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Blood cadmium, mercury, and lead and metabolic syndrome in South Korea: 2005-2010 Korean National Health and Nutrition Examination Survey.
Am J Ind Med. 2013 Jun; 56(6):682-92.AJ

Abstract

INTRODUCTION

We present data from the Korean National Health and Nutrition Examination Survey 2005-2010 regarding the association between levels of blood cadmium, mercury, and lead and metabolic syndrome (MS) in a representative sample of the adult South Korean population. MS is defined as a cluster of disorders including central obesity, glucose intolerance, hypertension, low high-density lipoprotein cholesterol, and high triglycerides.

METHODS

The analysis was restricted to participants ≥20 years of age who completed the health examination survey, including blood lead, cadmium, and mercury measurements. Odds ratios (ORs) for MS were calculated for log2 -transformed blood metal levels and tertiles thereof after covariate adjustment.

RESULTS

No significant results were observed in females. In males, adjusted ORs indicated that a doubling of blood cadmium resulted in a 23.0% increase in the risk of MS. Male subjects in the highest tertile of blood cadmium were 36.7% more likely to have MS versus those in the lowest tertile. There were no significant ORs for having MS or its components in any of the models of blood lead and mercury levels after covariate adjustment.

CONCLUSION

The association between blood cadmium level and MS was significant regardless of the type of variable (continuous or categorical) among men with lower blood cadmium levels. Thus, blood cadmium levels were robust risk factors for MS in men. To our knowledge, this is the first report of an association between cadmium exposure and MS.

Authors+Show Affiliations

Institute of Environmental and Occupational Medicine, Soonchunhyang University, Choongnam, South Korea.No affiliation info available

Pub Type(s)

Comparative Study
Journal Article

Language

eng

PubMed ID

22911659

Citation

Lee, Byung-Kook, and Yangho Kim. "Blood Cadmium, Mercury, and Lead and Metabolic Syndrome in South Korea: 2005-2010 Korean National Health and Nutrition Examination Survey." American Journal of Industrial Medicine, vol. 56, no. 6, 2013, pp. 682-92.
Lee BK, Kim Y. Blood cadmium, mercury, and lead and metabolic syndrome in South Korea: 2005-2010 Korean National Health and Nutrition Examination Survey. Am J Ind Med. 2013;56(6):682-92.
Lee, B. K., & Kim, Y. (2013). Blood cadmium, mercury, and lead and metabolic syndrome in South Korea: 2005-2010 Korean National Health and Nutrition Examination Survey. American Journal of Industrial Medicine, 56(6), 682-92. https://doi.org/10.1002/ajim.22107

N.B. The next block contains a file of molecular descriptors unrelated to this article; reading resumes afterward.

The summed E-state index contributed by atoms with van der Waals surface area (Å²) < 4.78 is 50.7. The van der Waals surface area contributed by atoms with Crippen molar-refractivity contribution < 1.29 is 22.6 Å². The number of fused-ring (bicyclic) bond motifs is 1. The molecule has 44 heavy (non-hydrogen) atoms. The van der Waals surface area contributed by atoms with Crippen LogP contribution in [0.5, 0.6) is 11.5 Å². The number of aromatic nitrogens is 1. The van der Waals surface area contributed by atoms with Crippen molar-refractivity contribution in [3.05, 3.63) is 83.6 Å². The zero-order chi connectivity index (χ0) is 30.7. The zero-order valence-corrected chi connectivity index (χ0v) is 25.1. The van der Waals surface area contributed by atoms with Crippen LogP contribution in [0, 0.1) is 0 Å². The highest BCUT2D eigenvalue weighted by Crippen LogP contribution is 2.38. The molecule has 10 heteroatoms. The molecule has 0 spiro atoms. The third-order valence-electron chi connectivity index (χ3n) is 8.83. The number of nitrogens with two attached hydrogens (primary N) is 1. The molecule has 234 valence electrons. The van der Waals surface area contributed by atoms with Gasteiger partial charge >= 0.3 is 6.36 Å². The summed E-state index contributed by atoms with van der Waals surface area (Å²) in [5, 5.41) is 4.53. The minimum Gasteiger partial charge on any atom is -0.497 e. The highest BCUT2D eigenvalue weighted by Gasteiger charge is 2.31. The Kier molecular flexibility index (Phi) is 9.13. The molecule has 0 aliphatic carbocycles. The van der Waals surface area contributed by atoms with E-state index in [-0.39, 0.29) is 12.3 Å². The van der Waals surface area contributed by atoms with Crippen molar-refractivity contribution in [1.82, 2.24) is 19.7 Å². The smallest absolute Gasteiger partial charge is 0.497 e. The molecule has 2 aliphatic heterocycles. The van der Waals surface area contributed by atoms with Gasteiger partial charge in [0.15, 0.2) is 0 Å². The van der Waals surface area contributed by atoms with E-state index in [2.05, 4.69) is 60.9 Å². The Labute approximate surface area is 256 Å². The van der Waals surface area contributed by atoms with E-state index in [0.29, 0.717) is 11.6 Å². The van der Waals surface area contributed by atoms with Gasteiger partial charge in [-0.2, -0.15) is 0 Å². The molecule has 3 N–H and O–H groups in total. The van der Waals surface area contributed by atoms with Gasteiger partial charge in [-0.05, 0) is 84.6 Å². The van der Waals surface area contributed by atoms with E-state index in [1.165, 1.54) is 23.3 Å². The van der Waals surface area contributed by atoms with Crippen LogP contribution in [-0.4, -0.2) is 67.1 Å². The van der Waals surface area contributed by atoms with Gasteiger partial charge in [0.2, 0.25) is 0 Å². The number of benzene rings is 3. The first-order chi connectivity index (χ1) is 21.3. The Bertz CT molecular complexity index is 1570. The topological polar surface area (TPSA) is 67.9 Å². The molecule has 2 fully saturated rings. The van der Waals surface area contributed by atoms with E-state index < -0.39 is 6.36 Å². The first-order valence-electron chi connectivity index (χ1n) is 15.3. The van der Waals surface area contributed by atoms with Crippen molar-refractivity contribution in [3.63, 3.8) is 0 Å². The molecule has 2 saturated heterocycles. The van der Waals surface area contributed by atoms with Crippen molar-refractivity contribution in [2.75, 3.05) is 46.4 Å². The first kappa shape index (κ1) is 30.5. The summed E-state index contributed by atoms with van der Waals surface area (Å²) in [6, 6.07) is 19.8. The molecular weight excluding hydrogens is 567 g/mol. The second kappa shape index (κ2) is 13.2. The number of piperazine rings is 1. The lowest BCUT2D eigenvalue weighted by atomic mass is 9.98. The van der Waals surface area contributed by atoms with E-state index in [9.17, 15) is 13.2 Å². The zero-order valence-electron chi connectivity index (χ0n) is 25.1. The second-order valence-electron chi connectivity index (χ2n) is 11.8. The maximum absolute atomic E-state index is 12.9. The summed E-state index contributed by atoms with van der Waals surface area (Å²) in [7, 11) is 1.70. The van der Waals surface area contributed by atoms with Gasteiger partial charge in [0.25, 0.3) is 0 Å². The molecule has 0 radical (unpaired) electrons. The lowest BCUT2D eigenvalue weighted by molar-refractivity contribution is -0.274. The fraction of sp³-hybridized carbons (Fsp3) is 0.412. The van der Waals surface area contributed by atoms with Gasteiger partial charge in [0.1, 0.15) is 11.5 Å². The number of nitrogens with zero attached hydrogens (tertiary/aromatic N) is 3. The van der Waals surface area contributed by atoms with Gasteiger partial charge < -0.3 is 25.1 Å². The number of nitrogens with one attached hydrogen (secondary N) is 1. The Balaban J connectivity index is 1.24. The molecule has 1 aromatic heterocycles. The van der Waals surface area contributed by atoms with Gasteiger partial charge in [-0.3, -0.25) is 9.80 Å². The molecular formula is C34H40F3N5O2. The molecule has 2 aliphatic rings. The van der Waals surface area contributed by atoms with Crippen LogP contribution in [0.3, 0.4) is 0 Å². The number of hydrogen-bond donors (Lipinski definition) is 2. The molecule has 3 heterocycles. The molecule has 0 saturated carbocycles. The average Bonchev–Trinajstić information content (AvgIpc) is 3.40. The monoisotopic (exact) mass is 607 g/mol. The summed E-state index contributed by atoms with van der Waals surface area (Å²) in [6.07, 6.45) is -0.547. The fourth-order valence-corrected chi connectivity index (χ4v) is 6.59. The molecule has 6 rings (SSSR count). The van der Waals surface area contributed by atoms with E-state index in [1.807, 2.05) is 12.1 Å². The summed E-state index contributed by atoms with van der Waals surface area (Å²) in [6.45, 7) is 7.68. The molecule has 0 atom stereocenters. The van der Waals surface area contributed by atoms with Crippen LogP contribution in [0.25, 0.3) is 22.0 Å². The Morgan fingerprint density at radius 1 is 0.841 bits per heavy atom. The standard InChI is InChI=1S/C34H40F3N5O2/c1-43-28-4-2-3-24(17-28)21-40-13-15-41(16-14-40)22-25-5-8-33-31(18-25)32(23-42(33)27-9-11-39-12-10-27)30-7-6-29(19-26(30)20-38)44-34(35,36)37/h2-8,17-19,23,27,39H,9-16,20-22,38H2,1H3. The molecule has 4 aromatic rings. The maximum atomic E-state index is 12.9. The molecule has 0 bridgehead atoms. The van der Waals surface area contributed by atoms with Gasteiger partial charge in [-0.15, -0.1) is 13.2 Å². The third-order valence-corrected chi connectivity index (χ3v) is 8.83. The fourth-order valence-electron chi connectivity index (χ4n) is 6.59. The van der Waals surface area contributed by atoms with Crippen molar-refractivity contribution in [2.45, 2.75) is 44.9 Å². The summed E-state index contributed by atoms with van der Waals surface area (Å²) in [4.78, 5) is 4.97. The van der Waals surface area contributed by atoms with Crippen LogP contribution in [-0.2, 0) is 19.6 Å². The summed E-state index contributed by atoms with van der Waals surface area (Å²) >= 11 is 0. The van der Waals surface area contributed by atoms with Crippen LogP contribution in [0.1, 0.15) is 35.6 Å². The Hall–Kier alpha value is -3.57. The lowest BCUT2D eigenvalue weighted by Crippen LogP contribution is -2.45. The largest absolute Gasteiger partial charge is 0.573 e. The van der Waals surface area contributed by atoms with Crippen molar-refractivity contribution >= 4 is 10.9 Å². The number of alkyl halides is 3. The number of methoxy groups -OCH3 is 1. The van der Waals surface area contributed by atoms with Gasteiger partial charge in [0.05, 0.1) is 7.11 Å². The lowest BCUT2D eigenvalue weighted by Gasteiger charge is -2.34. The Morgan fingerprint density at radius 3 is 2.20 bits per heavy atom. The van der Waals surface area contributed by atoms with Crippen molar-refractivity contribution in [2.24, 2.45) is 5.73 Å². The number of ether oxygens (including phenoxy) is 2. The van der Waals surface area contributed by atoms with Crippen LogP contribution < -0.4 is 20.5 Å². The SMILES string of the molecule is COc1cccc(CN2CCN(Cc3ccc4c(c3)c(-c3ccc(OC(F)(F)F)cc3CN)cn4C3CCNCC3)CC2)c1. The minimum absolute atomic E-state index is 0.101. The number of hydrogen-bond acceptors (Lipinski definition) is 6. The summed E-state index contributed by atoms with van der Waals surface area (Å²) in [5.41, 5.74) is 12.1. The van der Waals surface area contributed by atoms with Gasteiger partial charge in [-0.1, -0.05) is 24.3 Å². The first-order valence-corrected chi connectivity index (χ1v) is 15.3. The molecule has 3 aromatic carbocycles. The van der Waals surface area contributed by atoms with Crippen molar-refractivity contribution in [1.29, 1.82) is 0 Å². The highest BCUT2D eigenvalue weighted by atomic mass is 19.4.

Lee BK, Kim Y. Blood Cadmium, Mercury, and Lead and Metabolic Syndrome in South Korea: 2005-2010 Korean National Health and Nutrition Examination Survey. Am J Ind Med. 2013;56(6):682-92. PubMed PMID: 22911659.
* Article titles in AMA citation format should be in sentence-case
TY - JOUR T1 - Blood cadmium, mercury, and lead and metabolic syndrome in South Korea: 2005-2010 Korean National Health and Nutrition Examination Survey. AU - Lee,Byung-Kook, AU - Kim,Yangho, Y1 - 2012/08/21/ PY - 2012/07/27/accepted PY - 2012/8/23/entrez PY - 2012/8/23/pubmed PY - 2013/11/6/medline SP - 682 EP - 92 JF - American journal of industrial medicine JO - Am J Ind Med VL - 56 IS - 6 N2 - INTRODUCTION: We present data from the Korean National Health and Nutrition Examination Survey 2005-2010 regarding the association between levels of blood cadmium, mercury, and lead and metabolic syndrome (MS) in a representative sample of the adult South Korean population. MS is defined as a cluster of disorders including central obesity, glucose intolerance, hypertension, low high-density lipoprotein cholesterol, and high triglycerides. METHODS: The analysis was restricted to participants ≥20 years of age who completed the health examination survey, including blood lead, cadmium, and mercury measurements. Odds ratios (ORs) for MS were calculated for log2 -transformed blood metal levels and tertiles thereof after covariate adjustment. RESULTS: No significant results were observed in females. In males, adjusted ORs indicated that a doubling of blood cadmium resulted in a 23.0% increase in the risk of MS. Male subjects in the highest tertile of blood cadmium were 36.7% more likely to have MS versus those in the lowest tertile. There were no significant ORs for having MS or its components in any of the models of blood lead and mercury levels after covariate adjustment. CONCLUSION: The association between blood cadmium level and MS was significant regardless of the type of variable (continuous or categorical) among men with lower blood cadmium levels. Thus, blood cadmium levels were robust risk factors for MS in men. To our knowledge, this is the first report of an association between cadmium exposure and MS. SN - 1097-0274 UR - https://www.unboundmedicine.com/medline/citation/22911659/Blood_cadmium_mercury_and_lead_and_metabolic_syndrome_in_South_Korea:_2005_2010_Korean_National_Health_and_Nutrition_Examination_Survey_ L2 - https://doi.org/10.1002/ajim.22107 DB - PRIME DP - Unbound Medicine ER -